AUSTIN — Gov. Greg Abbott on March 27 praised an announcement by U.S. Attorney General Jeff Sessions that the Department of Justice will withhold and take back federal funds from cities that do not comply with federal immigration laws and enforcement directives.
“Texas joins the Trump administration in its commitment to end sanctuary cities and I look forward to signing legislation that bans these dangerous policies in Texas once and for all,” Abbott said. Senate Bill 4, legislation to prohibit anti-sanctuary city policies in Texas, was passed by the Senate on Feb. 8. It was heard in the House State Affairs Committee on March 15, but has not been scheduled for a committee vote.
In 2015, Abbott’s office implemented a policy that requires the sheriffs for each of Texas’ 254 counties to certify their cooperation with Immigration and Customs Enforcement detainer requests or risk losing funding through the Governor’s Criminal Justice Division.
In mid-March, the Travis County sheriff was denounced by the governor’s office for not complying with ICE detainer requests but was praised by immigration reform advocates. Travis County leads all other counties in the nation in not complying with these detainer requests, according to a report disseminated last month by the Trump administration.
While lack of funding and jail capacity complicate the issue for many counties, Travis County Sheriff Sally Hernandez has said her policy is to honor ICE detainer requests when her office receives a judicial warrant or court order, or when a suspect is charged with capital murder, first degree murder, aggravated sexual assault or continuous smuggling of persons.
Senate OKs budget bill
The Texas Senate on March 28 approved a budget that would spend $106.4 billion in state revenue for fiscal years 2018 and 2019.
“This is a lean budget, but it’s also a smart budget,” said Senate Finance Committee Chair Jane Nelson, R-Flower Mound. The spending plan, set to be considered this week in the House Appropriations Committee, “responsibly meets the needs of our state and it preserves our principles of fiscal responsibility that have guided us through tough budgets in the past, and I believe it helps us come out stronger on the other side,” Nelson added.
On March 27, the Senate approved changes to the state’s 2014 voter ID law. SB 5 by Joan Huffman, R-Houston, takes into account a July 2016 ruling by the U.S. Fifth Circuit Court of Appeals, which said Texas’ current voter ID law violates provisions of the Voting Rights Act.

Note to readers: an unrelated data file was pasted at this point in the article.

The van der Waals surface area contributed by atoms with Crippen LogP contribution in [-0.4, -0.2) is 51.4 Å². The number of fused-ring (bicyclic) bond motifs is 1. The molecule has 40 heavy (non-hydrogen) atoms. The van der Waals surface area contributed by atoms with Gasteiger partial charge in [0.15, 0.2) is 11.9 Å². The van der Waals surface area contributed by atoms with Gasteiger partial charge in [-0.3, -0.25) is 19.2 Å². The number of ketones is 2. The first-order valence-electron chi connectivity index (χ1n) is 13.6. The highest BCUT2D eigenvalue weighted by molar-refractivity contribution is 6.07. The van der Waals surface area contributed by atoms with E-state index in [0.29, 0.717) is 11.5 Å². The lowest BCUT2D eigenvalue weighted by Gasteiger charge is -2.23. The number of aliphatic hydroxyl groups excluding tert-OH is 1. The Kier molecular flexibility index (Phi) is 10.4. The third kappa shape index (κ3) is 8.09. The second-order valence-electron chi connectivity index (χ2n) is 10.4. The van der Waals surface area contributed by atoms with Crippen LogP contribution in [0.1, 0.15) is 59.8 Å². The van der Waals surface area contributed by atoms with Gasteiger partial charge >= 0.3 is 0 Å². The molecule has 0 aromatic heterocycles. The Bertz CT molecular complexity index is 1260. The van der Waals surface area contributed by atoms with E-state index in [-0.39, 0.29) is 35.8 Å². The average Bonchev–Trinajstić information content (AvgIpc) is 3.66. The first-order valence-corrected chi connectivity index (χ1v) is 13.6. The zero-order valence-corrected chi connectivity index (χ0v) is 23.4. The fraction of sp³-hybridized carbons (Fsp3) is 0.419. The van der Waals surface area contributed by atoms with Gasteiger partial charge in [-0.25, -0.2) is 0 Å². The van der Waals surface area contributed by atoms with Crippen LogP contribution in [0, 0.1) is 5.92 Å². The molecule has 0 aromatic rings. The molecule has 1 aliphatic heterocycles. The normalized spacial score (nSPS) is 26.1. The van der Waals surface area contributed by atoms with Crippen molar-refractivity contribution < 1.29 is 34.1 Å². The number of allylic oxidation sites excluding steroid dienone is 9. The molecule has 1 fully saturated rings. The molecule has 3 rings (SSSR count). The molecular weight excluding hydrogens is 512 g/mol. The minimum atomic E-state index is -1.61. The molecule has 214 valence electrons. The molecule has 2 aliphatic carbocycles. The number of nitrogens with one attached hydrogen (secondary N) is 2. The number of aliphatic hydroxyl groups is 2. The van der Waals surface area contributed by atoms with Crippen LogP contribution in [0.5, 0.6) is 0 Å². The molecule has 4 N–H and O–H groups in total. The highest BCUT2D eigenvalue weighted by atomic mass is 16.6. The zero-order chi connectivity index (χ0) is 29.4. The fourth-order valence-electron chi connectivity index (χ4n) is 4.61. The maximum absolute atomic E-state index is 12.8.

Under Huffman’s bill, a person without a valid voter ID would be allowed to sign an affidavit saying they had a reasonable impediment to obtaining one, such as transportation or work issues, and cast a regular ballot. It would be a felony to intentionally lie on this affidavit. The bill also permits the use of an expired state photo ID for up to two years after it lapses, and allows people 70 or older to use an expired ID to vote indefinitely.
Jobless rate about same
The state economy expanded in February by 6,700 seasonally adjusted nonfarm jobs, but the seasonally adjusted unemployment rate increased to 4.9 percent for the month, the Texas Workforce Commission announced March 24.
The unemployment rate stood at 4.8 percent in January.
According to U.S. Department of Labor Statistics information, Texas’ education and health services category recorded the largest private-industry employment gain over the month with 11,700 jobs added. Leisure and hospitality employment grew by 4,400 jobs in February, and manufacturing employment expanded by 3,900 jobs.
‘Snapshot’ data is posted
Texas Education Commissioner Mike Morath on March 30 announced the availability of “2016 Snapshot: School District Profiles” on the Texas Education Agency website.
“Snapshot” gives an overview of primary and secondary education for a particular school year and contains a profile of each public school district and charter school but does not provide any campus-level information.
Common categories and a peer-search function permits grouping districts according to shared characteristics.
Scorecard compares states
Texas leads the nation in total energy production and new residents, according to an updated 50-State Scorecard unveiled March 28 by the state Comptroller’s office.
Texas also ranks high in its growth in employed workers and gross product, according to the web tool, which uses data from a variety of sources to score each state in six key categories: population and demographics; business and workforce; economic indicators; tax and debt; and, new this year, quality of life and natural resources.